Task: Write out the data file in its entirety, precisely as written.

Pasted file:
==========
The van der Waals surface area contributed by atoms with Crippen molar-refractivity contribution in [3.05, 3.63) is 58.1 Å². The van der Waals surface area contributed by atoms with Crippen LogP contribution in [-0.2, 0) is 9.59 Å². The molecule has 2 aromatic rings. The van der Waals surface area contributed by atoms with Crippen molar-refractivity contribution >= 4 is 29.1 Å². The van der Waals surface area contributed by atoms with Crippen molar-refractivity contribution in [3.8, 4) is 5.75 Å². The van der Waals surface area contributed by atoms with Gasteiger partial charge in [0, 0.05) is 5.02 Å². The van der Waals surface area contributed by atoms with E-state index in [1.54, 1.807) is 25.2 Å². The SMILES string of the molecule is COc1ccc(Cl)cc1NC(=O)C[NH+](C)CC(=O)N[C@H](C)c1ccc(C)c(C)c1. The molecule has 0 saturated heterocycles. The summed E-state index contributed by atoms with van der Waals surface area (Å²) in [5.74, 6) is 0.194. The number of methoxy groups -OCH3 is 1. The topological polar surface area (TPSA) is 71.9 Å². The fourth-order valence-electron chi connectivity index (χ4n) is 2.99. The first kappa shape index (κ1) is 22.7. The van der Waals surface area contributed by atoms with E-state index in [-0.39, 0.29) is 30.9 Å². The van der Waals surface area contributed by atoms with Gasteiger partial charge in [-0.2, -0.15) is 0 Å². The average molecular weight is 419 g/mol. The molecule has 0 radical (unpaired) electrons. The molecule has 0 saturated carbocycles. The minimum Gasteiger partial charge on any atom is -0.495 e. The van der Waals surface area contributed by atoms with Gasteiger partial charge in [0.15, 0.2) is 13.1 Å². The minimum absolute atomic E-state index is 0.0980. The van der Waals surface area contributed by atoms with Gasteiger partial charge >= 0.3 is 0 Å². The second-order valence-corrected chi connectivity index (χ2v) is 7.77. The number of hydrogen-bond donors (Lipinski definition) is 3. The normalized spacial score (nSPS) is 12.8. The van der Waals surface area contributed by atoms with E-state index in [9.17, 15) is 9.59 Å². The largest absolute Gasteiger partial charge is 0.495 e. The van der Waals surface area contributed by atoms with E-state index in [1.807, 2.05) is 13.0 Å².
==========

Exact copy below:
The van der Waals surface area contributed by atoms with Crippen molar-refractivity contribution in [3.05, 3.63) is 58.1 Å². The van der Waals surface area contributed by atoms with Crippen LogP contribution in [-0.2, 0) is 9.59 Å². The molecule has 2 aromatic rings. The van der Waals surface area contributed by atoms with Crippen molar-refractivity contribution >= 4 is 29.1 Å². The van der Waals surface area contributed by atoms with Crippen molar-refractivity contribution in [3.8, 4) is 5.75 Å². The van der Waals surface area contributed by atoms with Gasteiger partial charge in [0, 0.05) is 5.02 Å². The van der Waals surface area contributed by atoms with E-state index in [1.54, 1.807) is 25.2 Å². The SMILES string of the molecule is COc1ccc(Cl)cc1NC(=O)C[NH+](C)CC(=O)N[C@H](C)c1ccc(C)c(C)c1. The molecule has 0 saturated heterocycles. The summed E-state index contributed by atoms with van der Waals surface area (Å²) in [5.74, 6) is 0.194. The number of methoxy groups -OCH3 is 1. The topological polar surface area (TPSA) is 71.9 Å². The fourth-order valence-electron chi connectivity index (χ4n) is 2.99. The first kappa shape index (κ1) is 22.7. The van der Waals surface area contributed by atoms with E-state index in [-0.39, 0.29) is 30.9 Å². The van der Waals surface area contributed by atoms with Gasteiger partial charge in [-0.2, -0.15) is 0 Å². The average molecular weight is 419 g/mol. The molecule has 0 radical (unpaired) electrons. The molecule has 0 saturated carbocycles. The minimum Gasteiger partial charge on any atom is -0.495 e. The van der Waals surface area contributed by atoms with Gasteiger partial charge in [0.15, 0.2) is 13.1 Å². The minimum absolute atomic E-state index is 0.0980. The van der Waals surface area contributed by atoms with Gasteiger partial charge >= 0.3 is 0 Å². The second-order valence-corrected chi connectivity index (χ2v) is 7.77. The number of hydrogen-bond donors (Lipinski definition) is 3. The normalized spacial score (nSPS) is 12.8. The van der Waals surface area contributed by atoms with E-state index in [9.17, 15) is 9.59 Å². The largest absolute Gasteiger partial charge is 0.495 e. The van der Waals surface area contributed by atoms with E-state index in [1.807, 2.05) is 13.0 Å².